In 2010, a small, prospective, non-blinded, non-randomized study was conducted to examine the clinical efficacy of topical wound oxygen therapy in healing ambulatory DFU patients [22]. Patients were simply allocated to the topical oxygen if a unit (TWO 2) was available or were otherwise treated with advanced moist wound therapy. At 12 weeks 82.4% of the ulcers in the active therapy arm and 45.5% in the control standard of care arm had healed completely ( p = 0.04). The median time to complete healing was 56 days in the TWO 2 therapy arm and 93 days in the control standard of care arm ( p = 0.0013).

This same device has subsequently been investigated to examine the real-world impact of TWO 2 on hospitalizations and amputations in patients with diabetic foot ulcers (DFU) compared to patients who had not used TWO 2. An, as of yet, unpublished retrospective, comparative cohort study of 202 DFU patients found that 6.6% and 12.1% of TWO 2 patients had hospitalizations and amputations at one year, respectively, compared to 54.1% and 41.4% of patients who had not used adjunctive TWO 2 ( p < 0.0001, p < 0.0001), representing 88% and 71% reductions [24]. Although this data is still subject to peer review, it infers that treating DFU patients with TWO 2 can lead to significant reductions in hospitalizations and amputations in the real-world setting.

4. Conclusions

From the foregoing, it is evident that topical oxygen therapy can no longer be considered an experimental or unproven therapy for the healing of chronic wounds, especially diabetic foot ulcers. The data clearly have demonstrated a significant improvement in the healing of chronic DFUs treated with either CDO devices or pressurized devices (TWO 2) as compared to standard of care alone. That being said, it is also critical to emphasize that TOT (as for any advanced wound therapy) must be administered in conjunction with optimal wound care. Without addressing the basic tenets of wound care (debridement, offloading, treatment of infection, treatment of ischemia, etc.), no therapy can be expected to miraculously heal a chronic wound. Furthermore, not all wounds are suitable for TOT and not all wounds thus treated will heal; this therapy is certainly not a panacea. However, when used adjunctively with optimal wound care, the aforementioned studies provide the clinical evidence necessary to support the use of topical oxygen in the management of chronic DFUs.


  1. Fischer, B.H. Topical hyperbaric oxygen treatment of pressure sores and skin ulcers. Lancet 1969, 2, 405–409.
  2. Gottrup, F.; Dissemond, J.; Baines, C.; Frykberg, R.; Jensen, P.O.; Kot, J.; Kroger, K.; Longobardi, P. Use of Oxygen Therapies in Wound Healing. J. Wound Care 2017, 26, S1–S43.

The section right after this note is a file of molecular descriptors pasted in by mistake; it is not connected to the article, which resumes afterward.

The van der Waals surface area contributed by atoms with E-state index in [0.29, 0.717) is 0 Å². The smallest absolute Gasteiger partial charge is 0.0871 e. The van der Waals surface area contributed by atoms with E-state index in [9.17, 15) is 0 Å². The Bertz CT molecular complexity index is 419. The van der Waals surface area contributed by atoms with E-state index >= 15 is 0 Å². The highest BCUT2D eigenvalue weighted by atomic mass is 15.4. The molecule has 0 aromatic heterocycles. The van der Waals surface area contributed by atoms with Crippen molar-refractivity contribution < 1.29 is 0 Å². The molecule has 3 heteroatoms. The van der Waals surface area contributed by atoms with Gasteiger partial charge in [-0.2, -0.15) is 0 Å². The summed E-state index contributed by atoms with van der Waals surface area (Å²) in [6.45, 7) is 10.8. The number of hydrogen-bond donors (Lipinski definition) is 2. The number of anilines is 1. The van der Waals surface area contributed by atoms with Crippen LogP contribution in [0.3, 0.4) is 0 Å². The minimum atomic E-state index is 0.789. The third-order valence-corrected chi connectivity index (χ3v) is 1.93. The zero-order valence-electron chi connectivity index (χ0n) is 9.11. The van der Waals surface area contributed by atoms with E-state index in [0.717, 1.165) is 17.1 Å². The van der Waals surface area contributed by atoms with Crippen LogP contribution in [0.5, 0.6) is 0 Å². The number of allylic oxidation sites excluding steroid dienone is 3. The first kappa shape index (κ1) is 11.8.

3. de Smet, G.H.J.; Kroese, L.F.; Menon, A.G.; Jeekel, J.; van Pelt, A.W.J.; Kleinrensink, G.J.; Lange, J.F. Oxygen therapies and their effects on wound healing. Wound Repair Regen. 2017, 25, 591–608.
  4. Oropallo, A.R.; Serena, T.E.; Armstrong, D.G.; Niederauer, M.Q. Molecular Biomarkers of Oxygen therapy in Patients with Diabetic Foot Ulcers. Biomolecules 2021, 11, 925.
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  6. Sen, C.K. Wound healing essentials: Let there be oxygen. Wound Repair Regen. 2009, 17, 1–18.
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  11. Driver, V.R.; Reyzelman, A.; Kawalec, J.; French, M. A Prospective, Randomized, Blinded, Controlled Trial Comparing Transdermal Continuous Oxygen Delivery to Moist Wound Therapy for the Treatment of Diabetic Foot Ulcers. Ostomy Wound Manag. 2017, 63, 12–28.
  12. Driver, V.R.; Yao, M.; Kantarci, A.; Gu, G.; Park, N.; Hasturk, H. A prospective, randomized clinical study evaluating the effect of transdermal continuous oxygen therapy on biological processes and foot ulcer healing in persons with diabetes mellitus. Ostomy Wound Manag. 2013, 59, 19–26.
  13. Niederauer, M.Q.; Michalek, J.E.; Liu, Q.; Papas, K.K.; Lavery, L.A.; Armstrong, D.G. Continuous diffusion of oxygen improves diabetic foot ulcer healing when compared with a placebo control: A randomised, double-blind, multicentre study. J Wound Care 2018, 27, S30–S45.
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  17. Leslie, C.A.; Sapico, F.L.; Ginunas, V.J.; Adkins, R.H. Randomized controlled trial of topical hyperbaric oxygen for treatment of diabetic foot ulcers. Diabetes Care 1988, 11, 111–115.
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  21. Tawfick, W.A.; Sultan, S. Technical and clinical outcome of topical wound oxygen in comparison to conventional compression dressings in the management of refractory nonhealing venous ulcers. Vasc. Endovasc. Surg. 2013, 47, 30–37.